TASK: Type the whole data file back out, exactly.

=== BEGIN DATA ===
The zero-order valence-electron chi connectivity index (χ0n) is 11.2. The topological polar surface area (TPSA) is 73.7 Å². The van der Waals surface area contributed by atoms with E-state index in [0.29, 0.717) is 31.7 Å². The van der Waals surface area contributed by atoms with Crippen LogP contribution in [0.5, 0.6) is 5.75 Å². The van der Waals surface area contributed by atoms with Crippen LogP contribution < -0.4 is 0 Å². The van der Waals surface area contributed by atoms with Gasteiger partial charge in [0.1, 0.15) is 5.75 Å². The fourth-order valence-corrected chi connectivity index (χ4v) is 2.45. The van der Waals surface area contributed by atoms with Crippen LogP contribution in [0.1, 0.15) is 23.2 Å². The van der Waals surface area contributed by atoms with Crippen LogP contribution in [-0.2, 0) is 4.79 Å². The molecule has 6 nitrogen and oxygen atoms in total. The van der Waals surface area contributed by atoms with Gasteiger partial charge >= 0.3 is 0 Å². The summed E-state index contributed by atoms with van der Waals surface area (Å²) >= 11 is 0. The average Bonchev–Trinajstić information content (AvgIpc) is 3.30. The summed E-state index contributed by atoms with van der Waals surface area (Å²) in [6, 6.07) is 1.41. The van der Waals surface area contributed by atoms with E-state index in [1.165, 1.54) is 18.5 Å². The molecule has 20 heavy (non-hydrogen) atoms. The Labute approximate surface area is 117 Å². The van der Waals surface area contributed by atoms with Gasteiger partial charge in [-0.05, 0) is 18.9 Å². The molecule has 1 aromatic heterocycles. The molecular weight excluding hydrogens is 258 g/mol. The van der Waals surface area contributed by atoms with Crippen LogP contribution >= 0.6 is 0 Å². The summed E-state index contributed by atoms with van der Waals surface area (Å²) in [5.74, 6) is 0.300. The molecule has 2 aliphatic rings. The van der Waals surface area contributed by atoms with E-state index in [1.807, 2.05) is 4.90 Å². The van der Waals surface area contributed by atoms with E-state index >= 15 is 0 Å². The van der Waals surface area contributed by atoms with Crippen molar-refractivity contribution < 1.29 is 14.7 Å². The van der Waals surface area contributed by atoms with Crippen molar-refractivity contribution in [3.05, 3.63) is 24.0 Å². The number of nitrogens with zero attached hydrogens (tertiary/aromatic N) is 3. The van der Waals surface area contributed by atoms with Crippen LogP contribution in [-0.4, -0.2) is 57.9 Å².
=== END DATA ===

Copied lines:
The zero-order valence-electron chi connectivity index (χ0n) is 11.2. The topological polar surface area (TPSA) is 73.7 Å². The van der Waals surface area contributed by atoms with E-state index in [0.29, 0.717) is 31.7 Å². The van der Waals surface area contributed by atoms with Crippen LogP contribution in [0.5, 0.6) is 5.75 Å². The van der Waals surface area contributed by atoms with Crippen LogP contribution < -0.4 is 0 Å². The van der Waals surface area contributed by atoms with Gasteiger partial charge in [0.1, 0.15) is 5.75 Å². The fourth-order valence-corrected chi connectivity index (χ4v) is 2.45. The van der Waals surface area contributed by atoms with Crippen LogP contribution in [0.1, 0.15) is 23.2 Å². The van der Waals surface area contributed by atoms with Crippen LogP contribution in [-0.2, 0) is 4.79 Å². The molecule has 6 nitrogen and oxygen atoms in total. The van der Waals surface area contributed by atoms with Gasteiger partial charge >= 0.3 is 0 Å². The summed E-state index contributed by atoms with van der Waals surface area (Å²) >= 11 is 0. The average Bonchev–Trinajstić information content (AvgIpc) is 3.30. The summed E-state index contributed by atoms with van der Waals surface area (Å²) in [6, 6.07) is 1.41. The van der Waals surface area contributed by atoms with E-state index in [1.165, 1.54) is 18.5 Å². The molecule has 20 heavy (non-hydrogen) atoms. The Labute approximate surface area is 117 Å². The van der Waals surface area contributed by atoms with Gasteiger partial charge in [-0.05, 0) is 18.9 Å². The molecule has 1 aromatic heterocycles. The molecular weight excluding hydrogens is 258 g/mol. The van der Waals surface area contributed by atoms with Crippen LogP contribution >= 0.6 is 0 Å². The summed E-state index contributed by atoms with van der Waals surface area (Å²) in [5.74, 6) is 0.300. The molecule has 2 aliphatic rings. The van der Waals surface area contributed by atoms with E-state index in [1.807, 2.05) is 4.90 Å². The van der Waals surface area contributed by atoms with E-state index >= 15 is 0 Å². The van der Waals surface area contributed by atoms with Crippen molar-refractivity contribution < 1.29 is 14.7 Å². The van der Waals surface area contributed by atoms with Crippen molar-refractivity contribution in [3.05, 3.63) is 24.0 Å². The number of nitrogens with zero attached hydrogens (tertiary/aromatic N) is 3. The van der Waals surface area contributed by atoms with Crippen LogP contribution in [-0.4, -0.2) is 57.9 Å².